The drive back from their remote home on the river seemed interminable.  It was hard to believe I’d only passed these landmarks a few hours earlier.  The night had left me hanging open, exposed and restless.  With the windows down, I could feel the coldness of March on my skin and moving through my hair.  I should have turned on the radio and filled my bandwidth with raucous sound, but I made the trip home in silence, wondering what Dillon would tell his brother about my failed pass.

 

Birthday

The landscape of my childhood is not honey colored or bright with rosy reds. There were stormy blues and sleepy yellows.  If I colored it with crayons, it would be the hues children leave in the box.

In photographs that have faded as much as memory, the fields around our old house are paler than boiler onions.  All the winter walks have become one remembered walk, our breath blowing out ahead in thin clouds, the ice on the bent grass crunching under foot.  Let the snow birds break the air, startled out of the underbrush. Let the dogs make chase, each cry bold and bright and startling.  They are a part of this magic and cannot disturb it.  But we would walk gently, let no words pierce the air.  If I want her to hold my hand, I need only to reach up and my mother will curl her warm, work-worn fingers around.  She will never be happier than on this walk.  She and the woods speak a common language.

I am mesmerized by the pine needles on the forest floor.  If I nudge them with my shoe, they open, but they are deep and never reveal the dark soil beneath.  Yet I know what lies under them.  I dig open the earth each spring, following the smell of the chives, hoping to uncover how it all works.  Where do the earthworms go when the thistle drops its head and the ice returns, first thin and white as powder sugar, than thicker and grayer toward the morose stretch of February?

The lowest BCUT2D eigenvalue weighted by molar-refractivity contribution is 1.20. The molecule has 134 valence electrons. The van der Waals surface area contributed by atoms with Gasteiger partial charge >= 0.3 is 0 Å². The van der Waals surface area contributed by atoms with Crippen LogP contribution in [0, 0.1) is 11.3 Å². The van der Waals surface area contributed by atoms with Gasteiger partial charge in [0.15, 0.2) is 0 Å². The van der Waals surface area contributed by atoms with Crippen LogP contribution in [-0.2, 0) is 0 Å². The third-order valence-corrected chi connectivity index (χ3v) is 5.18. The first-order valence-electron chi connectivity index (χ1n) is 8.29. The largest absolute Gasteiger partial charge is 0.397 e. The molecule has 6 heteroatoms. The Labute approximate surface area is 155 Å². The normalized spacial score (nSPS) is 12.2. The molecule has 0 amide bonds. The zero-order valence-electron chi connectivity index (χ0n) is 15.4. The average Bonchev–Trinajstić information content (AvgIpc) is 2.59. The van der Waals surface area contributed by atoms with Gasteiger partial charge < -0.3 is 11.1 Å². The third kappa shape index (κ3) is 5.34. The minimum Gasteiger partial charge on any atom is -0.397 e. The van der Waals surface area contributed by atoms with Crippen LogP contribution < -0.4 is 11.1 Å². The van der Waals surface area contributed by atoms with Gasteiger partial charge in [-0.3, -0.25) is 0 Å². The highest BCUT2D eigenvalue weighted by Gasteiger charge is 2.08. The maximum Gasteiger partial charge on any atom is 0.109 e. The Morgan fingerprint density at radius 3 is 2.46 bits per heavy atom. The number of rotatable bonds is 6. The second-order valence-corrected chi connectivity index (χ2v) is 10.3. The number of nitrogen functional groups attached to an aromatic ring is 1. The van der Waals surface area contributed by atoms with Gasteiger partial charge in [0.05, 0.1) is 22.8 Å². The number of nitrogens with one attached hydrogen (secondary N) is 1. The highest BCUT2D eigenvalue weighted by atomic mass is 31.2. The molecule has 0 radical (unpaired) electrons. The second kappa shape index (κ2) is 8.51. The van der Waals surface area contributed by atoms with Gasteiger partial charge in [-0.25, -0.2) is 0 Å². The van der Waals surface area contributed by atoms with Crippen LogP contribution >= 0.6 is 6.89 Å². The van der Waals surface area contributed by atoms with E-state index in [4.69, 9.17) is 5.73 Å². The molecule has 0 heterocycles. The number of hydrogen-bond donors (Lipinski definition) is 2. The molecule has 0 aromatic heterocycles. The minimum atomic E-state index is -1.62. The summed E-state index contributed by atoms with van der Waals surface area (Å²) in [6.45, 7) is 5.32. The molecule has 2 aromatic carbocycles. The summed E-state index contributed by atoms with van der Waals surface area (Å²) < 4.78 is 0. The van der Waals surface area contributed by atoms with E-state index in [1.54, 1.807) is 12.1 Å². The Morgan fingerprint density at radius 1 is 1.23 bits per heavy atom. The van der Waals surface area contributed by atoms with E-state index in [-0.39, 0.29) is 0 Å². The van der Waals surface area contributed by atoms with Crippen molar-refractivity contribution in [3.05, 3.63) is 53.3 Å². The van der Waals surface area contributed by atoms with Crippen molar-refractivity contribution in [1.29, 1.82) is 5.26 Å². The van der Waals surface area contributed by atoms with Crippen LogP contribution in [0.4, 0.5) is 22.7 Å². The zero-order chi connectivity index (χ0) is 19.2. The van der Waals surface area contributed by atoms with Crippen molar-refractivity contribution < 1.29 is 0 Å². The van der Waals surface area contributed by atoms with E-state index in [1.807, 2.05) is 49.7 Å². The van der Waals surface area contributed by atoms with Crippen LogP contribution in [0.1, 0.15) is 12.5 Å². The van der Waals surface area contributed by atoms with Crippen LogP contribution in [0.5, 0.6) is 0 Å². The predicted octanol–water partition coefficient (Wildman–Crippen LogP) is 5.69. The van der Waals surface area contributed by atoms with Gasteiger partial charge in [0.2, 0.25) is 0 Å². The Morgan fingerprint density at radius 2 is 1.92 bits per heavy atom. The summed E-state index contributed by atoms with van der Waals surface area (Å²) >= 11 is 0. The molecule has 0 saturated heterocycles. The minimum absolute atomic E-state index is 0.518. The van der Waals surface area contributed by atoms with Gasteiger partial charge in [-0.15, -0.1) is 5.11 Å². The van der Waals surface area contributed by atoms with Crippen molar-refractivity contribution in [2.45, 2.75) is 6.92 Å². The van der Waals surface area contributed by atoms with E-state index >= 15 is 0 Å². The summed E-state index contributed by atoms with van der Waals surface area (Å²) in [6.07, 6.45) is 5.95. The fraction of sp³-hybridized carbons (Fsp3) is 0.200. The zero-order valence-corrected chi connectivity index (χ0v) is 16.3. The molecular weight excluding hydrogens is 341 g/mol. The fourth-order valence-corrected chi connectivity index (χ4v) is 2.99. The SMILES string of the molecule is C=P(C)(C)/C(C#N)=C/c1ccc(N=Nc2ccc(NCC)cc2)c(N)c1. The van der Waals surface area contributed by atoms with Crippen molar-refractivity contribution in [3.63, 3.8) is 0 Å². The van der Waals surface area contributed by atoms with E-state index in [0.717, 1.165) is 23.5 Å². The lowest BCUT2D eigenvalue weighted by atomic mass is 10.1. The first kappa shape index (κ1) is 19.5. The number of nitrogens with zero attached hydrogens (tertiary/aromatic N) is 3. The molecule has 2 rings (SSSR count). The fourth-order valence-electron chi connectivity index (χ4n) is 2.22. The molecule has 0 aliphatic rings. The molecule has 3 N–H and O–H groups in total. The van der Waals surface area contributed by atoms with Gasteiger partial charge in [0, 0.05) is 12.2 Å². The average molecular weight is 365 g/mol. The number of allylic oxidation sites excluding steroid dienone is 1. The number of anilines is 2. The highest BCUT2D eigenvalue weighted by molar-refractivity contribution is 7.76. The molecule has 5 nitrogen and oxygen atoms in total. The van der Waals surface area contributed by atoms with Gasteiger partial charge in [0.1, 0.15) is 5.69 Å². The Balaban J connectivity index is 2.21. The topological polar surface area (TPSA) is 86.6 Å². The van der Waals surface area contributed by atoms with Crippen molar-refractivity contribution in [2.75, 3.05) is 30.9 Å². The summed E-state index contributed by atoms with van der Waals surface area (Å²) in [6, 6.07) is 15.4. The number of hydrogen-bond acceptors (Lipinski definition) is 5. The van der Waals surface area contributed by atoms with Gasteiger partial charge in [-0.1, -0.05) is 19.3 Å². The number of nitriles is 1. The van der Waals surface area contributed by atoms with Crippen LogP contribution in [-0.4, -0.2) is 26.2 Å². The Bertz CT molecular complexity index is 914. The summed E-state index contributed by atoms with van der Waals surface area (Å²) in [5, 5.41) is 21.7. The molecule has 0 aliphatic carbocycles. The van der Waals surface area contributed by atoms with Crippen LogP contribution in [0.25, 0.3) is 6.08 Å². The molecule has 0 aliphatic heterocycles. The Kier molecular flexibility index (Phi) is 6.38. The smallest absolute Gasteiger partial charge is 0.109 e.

____________

My mother has a rage that runs deep, a sadness that is darker than all the long nights of winter.  We children are what constrain her, what contain her and pull at her to rise each morning and try again.  We did not ask for the burden; she did not ask for her pain.  She erupts at times, when she is at her limit, and there is no creature that could barrel out of the shadow of the woods that would be any more terrifying.  The boar and the bear would fall back before her and, glancing around her, design their escape.

  ____________

When a parent dies, they leave a child.  The age of the child does not matter.  When my father died, his son had as much grey hair as he had brown.  In the wake of his passing, childhood has been opened again.  I thought I knew my past.  But the youth I thought I knew was merely one edit.  The original cannot be altered, merely viewed at different intervals, seen in another way by eyes that know more now than they did before.

____________

On a warm summer night in my thirty-ninth year, I lose myself in an argument.  This is not the soft rage I have known before, nor am I fueled by anger so much as fear.  We are two souls, deeply in love, but not seeing each other or hearing each other.  Blind and bitter and ugly, we are up the stairs and down the stairs.  We are on the bed and in the kitchen.  Words on words, voices climbing and falling, but never arriving.